Summary: Eulogy for a lifelong Christian
Facing the death of a loved one is always a mix of bitter and sweet. It’s sweet in the memories we will always treasure, the laughter in the stories shared by those who have gathered and in the prayers and kind words of friends and family. It’s often not the grandest moments that stand out to us in these times, but the small things: a kind word that was received, a gesture which was shared, a hug or word of wisdom provided at just the right time, time spent doing the more mundane things of life like shopping, or working in the garden. But even in the midst of these memories, there is also a bitterness in times like these because we have lost a loved one, a friend, a father, a grandfather to death’s grip. There is a sense of separation, loss and anxiety in death. But it is our faith which will carry us through.
Henry Bosch writes, “A friend of mine visited Portugal some years ago on an evangelistic tour. He was delighted to find many believers who were "spiritual giants," among them a missionary from Great Britain named Eric Barker. He had spent over 50 years in Portugal preaching the gospel, often under adverse conditions. During World War II, the situation became so critical that Barker was advised to send his wife and eight children to England for safety. His sister and her three children were also evacuated on the same ship. Although his family was forced to leave, he remained behind to carry on his ministry. On the Sunday following their departure, he stood before his congregation and said, "I've just received word that all my family have arrived safely home!" He then proceeded with the service as usual. It was only after the service that the full meaning of his words became known to the congregation. They learned their pastor had been informed just before worship that a submarine had torpedoed the ship and everyone on board had drowned. But he knew that because all were believers, they had reached a more "desired haven" (Ps. 107:30). Although overwhelmed with grief, he was able to rise above the circumstances by the grace of God because the knowledge that his family was enjoying the bliss of heaven comforted his heart.”
Today as we stand in the midst of death, we too are comforted by the fact that Udell is not dead but now finds herself in her eternal home. This is the hope provided by the ending of each Gospel. All of them recount Jesus’ death but also the events of that Sunday morning. There is a finality in death in the minds of Mary Magdalene, Mary the mother of James and Salome as they journey together to anoint Jesus’ body for burial and watch the grave closed for the final time. Travelling in the darkness, they no doubt remembering the good times with Jesus, his teachings, his miracle and the hope of what could have been. But it is over. He’s dead. It’s final. For Jews, when you die, that’s it. But that morning when they arrived, they were amazed to find that the stone had been rolled away. And the greatest announcement ever came to them:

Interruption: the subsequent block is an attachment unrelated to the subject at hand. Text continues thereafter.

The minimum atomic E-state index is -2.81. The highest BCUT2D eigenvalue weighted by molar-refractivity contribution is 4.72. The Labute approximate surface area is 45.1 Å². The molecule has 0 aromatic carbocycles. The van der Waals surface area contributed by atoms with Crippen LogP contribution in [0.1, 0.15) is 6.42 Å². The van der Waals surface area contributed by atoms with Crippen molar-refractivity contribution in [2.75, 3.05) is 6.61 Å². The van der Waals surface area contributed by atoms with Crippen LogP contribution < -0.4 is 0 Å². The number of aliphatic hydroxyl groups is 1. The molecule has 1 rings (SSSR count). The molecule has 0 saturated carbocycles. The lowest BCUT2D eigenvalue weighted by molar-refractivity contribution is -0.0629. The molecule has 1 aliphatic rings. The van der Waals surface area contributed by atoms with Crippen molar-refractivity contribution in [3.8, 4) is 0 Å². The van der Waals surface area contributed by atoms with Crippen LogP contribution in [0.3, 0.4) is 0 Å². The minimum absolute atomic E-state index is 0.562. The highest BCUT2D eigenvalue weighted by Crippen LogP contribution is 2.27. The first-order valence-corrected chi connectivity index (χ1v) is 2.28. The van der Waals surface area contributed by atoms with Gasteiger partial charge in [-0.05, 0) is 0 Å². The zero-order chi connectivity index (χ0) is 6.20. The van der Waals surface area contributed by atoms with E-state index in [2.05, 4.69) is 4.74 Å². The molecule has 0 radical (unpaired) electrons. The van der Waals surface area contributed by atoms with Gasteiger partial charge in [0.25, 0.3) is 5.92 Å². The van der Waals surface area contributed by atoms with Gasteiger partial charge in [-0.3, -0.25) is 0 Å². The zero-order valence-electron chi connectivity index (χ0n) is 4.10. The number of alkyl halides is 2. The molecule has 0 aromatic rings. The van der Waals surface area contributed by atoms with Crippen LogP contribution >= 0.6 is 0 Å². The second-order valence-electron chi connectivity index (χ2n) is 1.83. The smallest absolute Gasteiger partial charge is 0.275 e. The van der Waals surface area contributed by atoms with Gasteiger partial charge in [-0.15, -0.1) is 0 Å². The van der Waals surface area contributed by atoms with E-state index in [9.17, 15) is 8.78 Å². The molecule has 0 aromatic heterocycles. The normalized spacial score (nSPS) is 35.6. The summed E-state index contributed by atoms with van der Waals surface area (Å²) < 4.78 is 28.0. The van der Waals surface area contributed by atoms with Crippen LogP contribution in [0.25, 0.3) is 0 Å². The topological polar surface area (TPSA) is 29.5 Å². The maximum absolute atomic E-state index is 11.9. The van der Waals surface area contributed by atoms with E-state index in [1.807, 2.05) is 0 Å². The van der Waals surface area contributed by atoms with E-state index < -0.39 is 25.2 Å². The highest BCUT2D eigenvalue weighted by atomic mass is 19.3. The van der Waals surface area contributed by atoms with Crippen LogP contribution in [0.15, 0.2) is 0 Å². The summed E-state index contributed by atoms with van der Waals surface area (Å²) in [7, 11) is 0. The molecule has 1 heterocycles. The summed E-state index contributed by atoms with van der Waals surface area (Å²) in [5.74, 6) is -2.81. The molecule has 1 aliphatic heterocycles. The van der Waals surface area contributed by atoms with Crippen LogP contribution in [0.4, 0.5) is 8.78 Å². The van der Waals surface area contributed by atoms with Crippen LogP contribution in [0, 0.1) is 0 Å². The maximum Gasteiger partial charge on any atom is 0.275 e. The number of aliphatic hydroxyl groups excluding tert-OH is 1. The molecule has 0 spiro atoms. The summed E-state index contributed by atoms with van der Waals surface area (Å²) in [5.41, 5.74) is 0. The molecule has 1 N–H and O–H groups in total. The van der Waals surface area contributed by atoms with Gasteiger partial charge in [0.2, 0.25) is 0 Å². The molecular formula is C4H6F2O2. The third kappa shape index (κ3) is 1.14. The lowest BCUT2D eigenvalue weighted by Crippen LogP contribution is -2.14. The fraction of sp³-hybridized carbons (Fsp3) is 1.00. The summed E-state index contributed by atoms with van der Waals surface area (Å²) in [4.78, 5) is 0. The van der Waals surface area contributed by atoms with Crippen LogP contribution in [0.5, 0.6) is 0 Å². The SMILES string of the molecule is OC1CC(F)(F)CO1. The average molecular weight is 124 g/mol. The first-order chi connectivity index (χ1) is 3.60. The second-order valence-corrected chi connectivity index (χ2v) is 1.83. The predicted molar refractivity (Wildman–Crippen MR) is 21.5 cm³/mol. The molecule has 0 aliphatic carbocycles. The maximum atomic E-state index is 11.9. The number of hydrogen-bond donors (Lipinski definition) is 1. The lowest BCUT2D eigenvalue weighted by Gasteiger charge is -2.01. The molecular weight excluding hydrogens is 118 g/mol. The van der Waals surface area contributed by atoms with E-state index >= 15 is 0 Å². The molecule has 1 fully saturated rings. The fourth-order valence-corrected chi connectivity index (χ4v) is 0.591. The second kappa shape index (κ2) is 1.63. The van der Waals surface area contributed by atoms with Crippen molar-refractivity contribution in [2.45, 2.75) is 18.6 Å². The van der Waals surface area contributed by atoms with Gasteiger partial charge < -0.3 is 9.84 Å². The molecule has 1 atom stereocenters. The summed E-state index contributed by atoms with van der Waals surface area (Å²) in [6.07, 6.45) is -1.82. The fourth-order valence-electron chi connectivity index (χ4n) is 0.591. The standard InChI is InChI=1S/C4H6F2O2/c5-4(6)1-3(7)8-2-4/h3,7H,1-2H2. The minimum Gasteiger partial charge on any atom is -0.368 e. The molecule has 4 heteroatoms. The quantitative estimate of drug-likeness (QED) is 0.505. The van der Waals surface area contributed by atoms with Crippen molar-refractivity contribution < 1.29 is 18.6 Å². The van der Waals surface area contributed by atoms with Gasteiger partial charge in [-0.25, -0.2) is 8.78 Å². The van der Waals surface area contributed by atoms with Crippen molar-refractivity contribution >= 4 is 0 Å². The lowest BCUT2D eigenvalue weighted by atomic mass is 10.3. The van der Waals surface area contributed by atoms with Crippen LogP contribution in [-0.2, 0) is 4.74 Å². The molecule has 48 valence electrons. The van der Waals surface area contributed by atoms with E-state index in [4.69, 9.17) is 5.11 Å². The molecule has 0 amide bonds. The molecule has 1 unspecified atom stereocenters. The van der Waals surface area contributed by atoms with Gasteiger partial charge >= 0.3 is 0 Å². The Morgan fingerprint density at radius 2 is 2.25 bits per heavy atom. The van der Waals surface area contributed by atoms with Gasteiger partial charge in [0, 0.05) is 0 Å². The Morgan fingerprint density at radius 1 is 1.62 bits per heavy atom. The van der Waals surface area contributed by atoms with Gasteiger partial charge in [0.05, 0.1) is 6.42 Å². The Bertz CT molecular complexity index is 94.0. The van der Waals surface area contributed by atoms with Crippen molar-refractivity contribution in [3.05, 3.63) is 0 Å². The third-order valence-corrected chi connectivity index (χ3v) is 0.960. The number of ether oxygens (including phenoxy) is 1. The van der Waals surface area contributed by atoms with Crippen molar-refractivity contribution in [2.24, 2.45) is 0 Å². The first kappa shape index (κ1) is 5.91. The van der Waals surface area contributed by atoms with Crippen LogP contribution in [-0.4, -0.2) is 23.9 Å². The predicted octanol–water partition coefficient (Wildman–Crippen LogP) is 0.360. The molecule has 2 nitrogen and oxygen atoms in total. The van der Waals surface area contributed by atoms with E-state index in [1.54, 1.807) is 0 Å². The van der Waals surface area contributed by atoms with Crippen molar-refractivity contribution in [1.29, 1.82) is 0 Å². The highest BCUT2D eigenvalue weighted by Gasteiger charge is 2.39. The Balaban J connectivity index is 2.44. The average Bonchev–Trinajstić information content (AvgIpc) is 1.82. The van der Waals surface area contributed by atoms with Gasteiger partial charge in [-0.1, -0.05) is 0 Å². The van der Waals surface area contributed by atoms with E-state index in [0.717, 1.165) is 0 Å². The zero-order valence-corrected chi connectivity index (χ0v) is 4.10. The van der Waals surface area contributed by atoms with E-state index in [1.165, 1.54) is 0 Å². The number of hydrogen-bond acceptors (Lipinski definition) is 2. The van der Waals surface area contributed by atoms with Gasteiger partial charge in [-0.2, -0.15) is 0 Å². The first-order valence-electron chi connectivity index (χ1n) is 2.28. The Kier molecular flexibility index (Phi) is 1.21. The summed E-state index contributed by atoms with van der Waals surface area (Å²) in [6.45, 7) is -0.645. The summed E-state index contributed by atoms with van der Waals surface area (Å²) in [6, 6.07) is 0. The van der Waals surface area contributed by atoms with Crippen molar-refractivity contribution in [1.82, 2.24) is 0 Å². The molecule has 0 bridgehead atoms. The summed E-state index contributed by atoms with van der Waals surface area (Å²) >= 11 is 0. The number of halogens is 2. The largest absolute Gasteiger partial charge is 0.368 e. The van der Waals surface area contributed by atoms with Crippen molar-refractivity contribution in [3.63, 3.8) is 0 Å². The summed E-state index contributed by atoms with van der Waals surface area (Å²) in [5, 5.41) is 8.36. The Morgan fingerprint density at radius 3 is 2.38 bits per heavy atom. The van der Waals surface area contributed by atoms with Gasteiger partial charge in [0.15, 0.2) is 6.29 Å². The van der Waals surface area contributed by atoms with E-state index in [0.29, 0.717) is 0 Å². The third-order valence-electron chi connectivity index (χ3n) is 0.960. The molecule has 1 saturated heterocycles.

Don’t be alarmed,” he said. “You are looking for Jesus the Nazarene, who was crucified. He has risen! He is not here. See the place where they laid him. But go, tell his disciples and Peter, ‘He is going ahead of you into Galilee. There you will see him, just as he told you.’”
He is not here! It’s in these words that we are reminded death has been defeated and today among all days, we cling to the hope of the cross and the power of the resurrection. And because of her faith, Udell is not here either. She has risen. As we come to her, we proclaim the sweetness of the Good News of our faith – Udell is not here! She is risen. She is risen indeed. Because of that, even in the midst of death we can celebrate and give thanks.
Udell was born and raised in Memphis, TN, the youngest child of 8 children, 2 boys and 6 girls, raised in modest surroundings. She began working in the Letellier-Philips Paper Company when in walked John on a business trip to town and Udell caught his eye. It wasn’t long before more frequent business trips led to a proposal and then marriage. This Memphis native with her thick accent (it took her awhile to lose it) moved to New Orleans and it was here that John and she started their life together. They had a loving and caring relationship filled with the fullness of activities the city and beyond has to offer: Mardi Gras parades and Krewes including Athernians, Babylon and Hermes, Thanksgiving at the Fairgrounds, as John was the President for 25 years, hunting and fishing at the mouth of the river. Udell was also an avid golfer and loved playing bridge at the church on Friday afternoons with other women of the church. She swam in the pool almost every day until she was 90.